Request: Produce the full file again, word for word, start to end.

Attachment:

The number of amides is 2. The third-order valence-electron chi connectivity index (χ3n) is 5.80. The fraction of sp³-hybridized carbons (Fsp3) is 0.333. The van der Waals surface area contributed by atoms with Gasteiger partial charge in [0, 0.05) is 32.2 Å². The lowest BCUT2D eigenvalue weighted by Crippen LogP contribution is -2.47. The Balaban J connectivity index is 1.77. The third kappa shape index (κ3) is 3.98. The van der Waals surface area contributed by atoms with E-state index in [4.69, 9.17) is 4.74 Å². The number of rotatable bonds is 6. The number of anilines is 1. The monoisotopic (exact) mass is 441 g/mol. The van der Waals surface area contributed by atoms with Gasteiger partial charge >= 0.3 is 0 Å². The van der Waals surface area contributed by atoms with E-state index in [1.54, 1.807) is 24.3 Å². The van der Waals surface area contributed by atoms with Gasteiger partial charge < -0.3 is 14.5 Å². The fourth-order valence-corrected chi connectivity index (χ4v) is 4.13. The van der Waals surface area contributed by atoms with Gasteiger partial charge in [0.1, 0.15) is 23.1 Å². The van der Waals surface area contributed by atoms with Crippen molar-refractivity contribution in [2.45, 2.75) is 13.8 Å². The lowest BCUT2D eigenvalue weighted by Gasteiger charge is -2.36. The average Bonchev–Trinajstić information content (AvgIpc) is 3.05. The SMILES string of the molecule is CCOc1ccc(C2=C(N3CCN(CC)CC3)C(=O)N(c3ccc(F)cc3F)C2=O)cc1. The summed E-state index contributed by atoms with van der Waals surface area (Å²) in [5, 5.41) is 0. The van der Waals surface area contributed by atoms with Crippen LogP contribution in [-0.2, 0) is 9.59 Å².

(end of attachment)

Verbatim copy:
The number of amides is 2. The third-order valence-electron chi connectivity index (χ3n) is 5.80. The fraction of sp³-hybridized carbons (Fsp3) is 0.333. The van der Waals surface area contributed by atoms with Gasteiger partial charge in [0, 0.05) is 32.2 Å². The lowest BCUT2D eigenvalue weighted by Crippen LogP contribution is -2.47. The Balaban J connectivity index is 1.77. The third kappa shape index (κ3) is 3.98. The van der Waals surface area contributed by atoms with E-state index in [4.69, 9.17) is 4.74 Å². The number of rotatable bonds is 6. The number of anilines is 1. The monoisotopic (exact) mass is 441 g/mol. The van der Waals surface area contributed by atoms with Gasteiger partial charge >= 0.3 is 0 Å². The van der Waals surface area contributed by atoms with E-state index in [1.54, 1.807) is 24.3 Å². The van der Waals surface area contributed by atoms with Gasteiger partial charge < -0.3 is 14.5 Å². The fourth-order valence-corrected chi connectivity index (χ4v) is 4.13. The van der Waals surface area contributed by atoms with Gasteiger partial charge in [0.1, 0.15) is 23.1 Å². The van der Waals surface area contributed by atoms with Crippen molar-refractivity contribution in [2.45, 2.75) is 13.8 Å². The lowest BCUT2D eigenvalue weighted by Gasteiger charge is -2.36. The average Bonchev–Trinajstić information content (AvgIpc) is 3.05. The SMILES string of the molecule is CCOc1ccc(C2=C(N3CCN(CC)CC3)C(=O)N(c3ccc(F)cc3F)C2=O)cc1. The summed E-state index contributed by atoms with van der Waals surface area (Å²) in [5, 5.41) is 0. The van der Waals surface area contributed by atoms with Crippen LogP contribution in [-0.2, 0) is 9.59 Å².